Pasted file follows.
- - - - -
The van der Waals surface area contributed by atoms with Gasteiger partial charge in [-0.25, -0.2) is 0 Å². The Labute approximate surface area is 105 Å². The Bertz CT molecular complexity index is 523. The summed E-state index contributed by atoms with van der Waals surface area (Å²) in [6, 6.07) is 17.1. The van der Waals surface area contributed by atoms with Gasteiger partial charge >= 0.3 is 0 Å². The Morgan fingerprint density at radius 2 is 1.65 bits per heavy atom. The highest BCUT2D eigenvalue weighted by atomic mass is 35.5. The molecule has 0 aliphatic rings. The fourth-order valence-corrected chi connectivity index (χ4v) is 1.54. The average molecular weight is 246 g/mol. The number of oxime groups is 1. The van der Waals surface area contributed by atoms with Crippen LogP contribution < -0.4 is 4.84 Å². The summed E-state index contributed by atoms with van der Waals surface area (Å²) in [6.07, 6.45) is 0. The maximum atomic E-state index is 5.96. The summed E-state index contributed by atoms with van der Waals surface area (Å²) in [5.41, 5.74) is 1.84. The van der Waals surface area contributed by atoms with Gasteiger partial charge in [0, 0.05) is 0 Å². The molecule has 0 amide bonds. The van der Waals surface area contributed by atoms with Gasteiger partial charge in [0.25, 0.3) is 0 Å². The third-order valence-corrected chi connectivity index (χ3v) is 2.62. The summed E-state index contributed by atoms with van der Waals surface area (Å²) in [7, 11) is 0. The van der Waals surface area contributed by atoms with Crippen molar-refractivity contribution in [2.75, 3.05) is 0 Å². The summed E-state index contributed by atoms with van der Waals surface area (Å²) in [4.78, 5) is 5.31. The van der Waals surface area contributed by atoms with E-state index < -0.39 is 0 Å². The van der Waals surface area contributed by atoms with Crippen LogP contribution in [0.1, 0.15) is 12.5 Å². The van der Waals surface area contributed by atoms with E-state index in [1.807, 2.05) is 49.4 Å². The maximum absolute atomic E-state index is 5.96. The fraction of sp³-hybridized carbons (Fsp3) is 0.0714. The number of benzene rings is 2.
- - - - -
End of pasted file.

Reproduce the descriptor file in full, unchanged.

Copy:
The van der Waals surface area contributed by atoms with Gasteiger partial charge in [-0.25, -0.2) is 0 Å². The Labute approximate surface area is 105 Å². The Bertz CT molecular complexity index is 523. The summed E-state index contributed by atoms with van der Waals surface area (Å²) in [6, 6.07) is 17.1. The van der Waals surface area contributed by atoms with Gasteiger partial charge >= 0.3 is 0 Å². The Morgan fingerprint density at radius 2 is 1.65 bits per heavy atom. The highest BCUT2D eigenvalue weighted by atomic mass is 35.5. The molecule has 0 aliphatic rings. The fourth-order valence-corrected chi connectivity index (χ4v) is 1.54. The average molecular weight is 246 g/mol. The number of oxime groups is 1. The van der Waals surface area contributed by atoms with Crippen LogP contribution < -0.4 is 4.84 Å². The summed E-state index contributed by atoms with van der Waals surface area (Å²) in [6.07, 6.45) is 0. The maximum atomic E-state index is 5.96. The summed E-state index contributed by atoms with van der Waals surface area (Å²) in [5.41, 5.74) is 1.84. The van der Waals surface area contributed by atoms with Gasteiger partial charge in [0, 0.05) is 0 Å². The molecule has 0 amide bonds. The van der Waals surface area contributed by atoms with Gasteiger partial charge in [0.25, 0.3) is 0 Å². The third-order valence-corrected chi connectivity index (χ3v) is 2.62. The summed E-state index contributed by atoms with van der Waals surface area (Å²) in [7, 11) is 0. The van der Waals surface area contributed by atoms with Crippen molar-refractivity contribution in [2.75, 3.05) is 0 Å². The summed E-state index contributed by atoms with van der Waals surface area (Å²) in [4.78, 5) is 5.31. The van der Waals surface area contributed by atoms with E-state index < -0.39 is 0 Å². The van der Waals surface area contributed by atoms with Crippen LogP contribution in [0.1, 0.15) is 12.5 Å². The van der Waals surface area contributed by atoms with E-state index in [1.807, 2.05) is 49.4 Å². The maximum absolute atomic E-state index is 5.96. The fraction of sp³-hybridized carbons (Fsp3) is 0.0714. The number of benzene rings is 2.